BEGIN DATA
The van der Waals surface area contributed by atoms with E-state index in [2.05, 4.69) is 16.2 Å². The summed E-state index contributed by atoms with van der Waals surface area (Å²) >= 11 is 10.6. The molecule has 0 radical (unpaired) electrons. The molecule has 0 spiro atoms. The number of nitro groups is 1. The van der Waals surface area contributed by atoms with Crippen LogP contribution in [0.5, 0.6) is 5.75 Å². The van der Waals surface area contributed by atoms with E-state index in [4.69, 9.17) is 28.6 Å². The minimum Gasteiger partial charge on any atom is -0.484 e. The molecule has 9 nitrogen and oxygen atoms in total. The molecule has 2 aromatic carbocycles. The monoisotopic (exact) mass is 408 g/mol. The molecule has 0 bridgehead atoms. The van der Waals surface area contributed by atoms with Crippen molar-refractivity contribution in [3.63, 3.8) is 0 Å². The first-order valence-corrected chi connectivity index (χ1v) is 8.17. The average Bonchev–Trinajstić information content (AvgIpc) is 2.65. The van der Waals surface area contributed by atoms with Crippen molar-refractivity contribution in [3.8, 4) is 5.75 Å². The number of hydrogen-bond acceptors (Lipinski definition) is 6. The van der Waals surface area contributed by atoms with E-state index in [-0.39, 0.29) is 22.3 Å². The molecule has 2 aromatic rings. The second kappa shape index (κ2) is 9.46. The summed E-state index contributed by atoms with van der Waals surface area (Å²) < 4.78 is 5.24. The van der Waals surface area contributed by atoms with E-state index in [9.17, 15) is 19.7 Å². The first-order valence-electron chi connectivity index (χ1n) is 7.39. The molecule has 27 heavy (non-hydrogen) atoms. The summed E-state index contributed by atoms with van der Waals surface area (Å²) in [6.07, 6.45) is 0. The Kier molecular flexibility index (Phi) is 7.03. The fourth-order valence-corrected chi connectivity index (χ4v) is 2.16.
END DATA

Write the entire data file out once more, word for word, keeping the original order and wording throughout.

The van der Waals surface area contributed by atoms with E-state index in [2.05, 4.69) is 16.2 Å². The summed E-state index contributed by atoms with van der Waals surface area (Å²) >= 11 is 10.6. The molecule has 0 radical (unpaired) electrons. The molecule has 0 spiro atoms. The number of nitro groups is 1. The van der Waals surface area contributed by atoms with Crippen LogP contribution in [0.5, 0.6) is 5.75 Å². The van der Waals surface area contributed by atoms with E-state index in [4.69, 9.17) is 28.6 Å². The minimum Gasteiger partial charge on any atom is -0.484 e. The molecule has 9 nitrogen and oxygen atoms in total. The molecule has 2 aromatic carbocycles. The monoisotopic (exact) mass is 408 g/mol. The molecule has 0 bridgehead atoms. The van der Waals surface area contributed by atoms with Crippen molar-refractivity contribution in [3.63, 3.8) is 0 Å². The first-order valence-corrected chi connectivity index (χ1v) is 8.17. The average Bonchev–Trinajstić information content (AvgIpc) is 2.65. The van der Waals surface area contributed by atoms with Crippen molar-refractivity contribution in [3.8, 4) is 5.75 Å². The number of hydrogen-bond acceptors (Lipinski definition) is 6. The van der Waals surface area contributed by atoms with E-state index in [-0.39, 0.29) is 22.3 Å². The molecule has 2 aromatic rings. The second kappa shape index (κ2) is 9.46. The summed E-state index contributed by atoms with van der Waals surface area (Å²) < 4.78 is 5.24. The van der Waals surface area contributed by atoms with E-state index in [9.17, 15) is 19.7 Å². The first-order valence-electron chi connectivity index (χ1n) is 7.39. The molecule has 27 heavy (non-hydrogen) atoms. The summed E-state index contributed by atoms with van der Waals surface area (Å²) in [6.07, 6.45) is 0. The Kier molecular flexibility index (Phi) is 7.03. The fourth-order valence-corrected chi connectivity index (χ4v) is 2.16.